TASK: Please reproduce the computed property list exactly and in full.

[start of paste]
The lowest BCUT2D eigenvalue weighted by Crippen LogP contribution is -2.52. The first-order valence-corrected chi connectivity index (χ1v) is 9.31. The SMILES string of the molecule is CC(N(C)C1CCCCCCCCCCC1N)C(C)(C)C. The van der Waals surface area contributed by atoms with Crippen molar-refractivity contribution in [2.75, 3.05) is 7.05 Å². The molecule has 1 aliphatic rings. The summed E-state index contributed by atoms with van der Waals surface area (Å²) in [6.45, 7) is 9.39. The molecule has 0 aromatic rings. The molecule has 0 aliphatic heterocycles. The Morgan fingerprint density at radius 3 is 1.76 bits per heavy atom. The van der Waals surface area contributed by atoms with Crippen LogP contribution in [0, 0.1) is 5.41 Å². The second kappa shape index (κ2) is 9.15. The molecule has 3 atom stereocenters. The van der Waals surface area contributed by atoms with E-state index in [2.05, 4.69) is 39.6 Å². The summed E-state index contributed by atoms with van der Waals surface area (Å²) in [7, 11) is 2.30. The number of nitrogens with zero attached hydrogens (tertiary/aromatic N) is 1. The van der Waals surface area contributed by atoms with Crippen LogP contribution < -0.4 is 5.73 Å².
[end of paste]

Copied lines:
The lowest BCUT2D eigenvalue weighted by Crippen LogP contribution is -2.52. The first-order valence-corrected chi connectivity index (χ1v) is 9.31. The SMILES string of the molecule is CC(N(C)C1CCCCCCCCCCC1N)C(C)(C)C. The van der Waals surface area contributed by atoms with Crippen molar-refractivity contribution in [2.75, 3.05) is 7.05 Å². The molecule has 1 aliphatic rings. The summed E-state index contributed by atoms with van der Waals surface area (Å²) in [6.45, 7) is 9.39. The molecule has 0 aromatic rings. The molecule has 0 aliphatic heterocycles. The Morgan fingerprint density at radius 3 is 1.76 bits per heavy atom. The van der Waals surface area contributed by atoms with Crippen LogP contribution in [0, 0.1) is 5.41 Å². The second kappa shape index (κ2) is 9.15. The molecule has 3 atom stereocenters. The van der Waals surface area contributed by atoms with E-state index in [2.05, 4.69) is 39.6 Å². The summed E-state index contributed by atoms with van der Waals surface area (Å²) in [7, 11) is 2.30. The number of nitrogens with zero attached hydrogens (tertiary/aromatic N) is 1. The van der Waals surface area contributed by atoms with Crippen LogP contribution < -0.4 is 5.73 Å².